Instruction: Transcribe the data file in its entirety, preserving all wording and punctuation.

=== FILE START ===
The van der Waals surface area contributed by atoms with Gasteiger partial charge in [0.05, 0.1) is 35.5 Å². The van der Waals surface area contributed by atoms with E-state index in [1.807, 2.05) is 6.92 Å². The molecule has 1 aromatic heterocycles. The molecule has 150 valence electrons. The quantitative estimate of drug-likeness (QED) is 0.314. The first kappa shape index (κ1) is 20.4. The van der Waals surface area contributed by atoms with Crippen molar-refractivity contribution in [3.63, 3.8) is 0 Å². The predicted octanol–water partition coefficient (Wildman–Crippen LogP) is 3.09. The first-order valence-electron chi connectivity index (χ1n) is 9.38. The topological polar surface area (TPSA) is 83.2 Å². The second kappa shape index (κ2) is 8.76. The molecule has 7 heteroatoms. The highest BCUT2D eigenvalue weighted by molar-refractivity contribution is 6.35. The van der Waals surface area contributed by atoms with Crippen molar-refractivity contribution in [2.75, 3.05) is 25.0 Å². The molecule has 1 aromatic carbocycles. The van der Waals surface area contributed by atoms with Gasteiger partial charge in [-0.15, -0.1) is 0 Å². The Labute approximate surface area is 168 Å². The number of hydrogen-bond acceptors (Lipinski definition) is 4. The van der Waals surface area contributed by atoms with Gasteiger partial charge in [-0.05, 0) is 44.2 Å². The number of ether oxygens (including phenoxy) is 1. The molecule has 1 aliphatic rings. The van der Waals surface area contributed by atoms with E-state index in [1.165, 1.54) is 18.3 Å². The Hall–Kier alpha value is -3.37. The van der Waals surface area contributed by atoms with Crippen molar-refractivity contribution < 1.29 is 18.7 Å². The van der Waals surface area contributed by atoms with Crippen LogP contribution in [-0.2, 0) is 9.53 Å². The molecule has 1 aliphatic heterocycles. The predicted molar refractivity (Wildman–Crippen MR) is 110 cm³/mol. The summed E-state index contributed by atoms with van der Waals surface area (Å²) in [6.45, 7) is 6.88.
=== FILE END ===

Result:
The van der Waals surface area contributed by atoms with Gasteiger partial charge in [0.05, 0.1) is 35.5 Å². The van der Waals surface area contributed by atoms with E-state index in [1.807, 2.05) is 6.92 Å². The molecule has 1 aromatic heterocycles. The molecule has 150 valence electrons. The quantitative estimate of drug-likeness (QED) is 0.314. The first kappa shape index (κ1) is 20.4. The van der Waals surface area contributed by atoms with Crippen molar-refractivity contribution in [3.63, 3.8) is 0 Å². The predicted octanol–water partition coefficient (Wildman–Crippen LogP) is 3.09. The first-order valence-electron chi connectivity index (χ1n) is 9.38. The topological polar surface area (TPSA) is 83.2 Å². The second kappa shape index (κ2) is 8.76. The molecule has 7 heteroatoms. The highest BCUT2D eigenvalue weighted by molar-refractivity contribution is 6.35. The van der Waals surface area contributed by atoms with Crippen molar-refractivity contribution in [2.75, 3.05) is 25.0 Å². The molecule has 1 aromatic carbocycles. The van der Waals surface area contributed by atoms with Gasteiger partial charge in [-0.15, -0.1) is 0 Å². The Labute approximate surface area is 168 Å². The number of hydrogen-bond acceptors (Lipinski definition) is 4. The van der Waals surface area contributed by atoms with Gasteiger partial charge in [-0.05, 0) is 44.2 Å². The number of ether oxygens (including phenoxy) is 1. The molecule has 1 aliphatic rings. The van der Waals surface area contributed by atoms with E-state index in [1.165, 1.54) is 18.3 Å². The Hall–Kier alpha value is -3.37. The van der Waals surface area contributed by atoms with Crippen molar-refractivity contribution < 1.29 is 18.7 Å². The van der Waals surface area contributed by atoms with Crippen LogP contribution in [-0.2, 0) is 9.53 Å². The molecule has 1 aliphatic heterocycles. The predicted molar refractivity (Wildman–Crippen MR) is 110 cm³/mol. The summed E-state index contributed by atoms with van der Waals surface area (Å²) in [6.45, 7) is 6.88.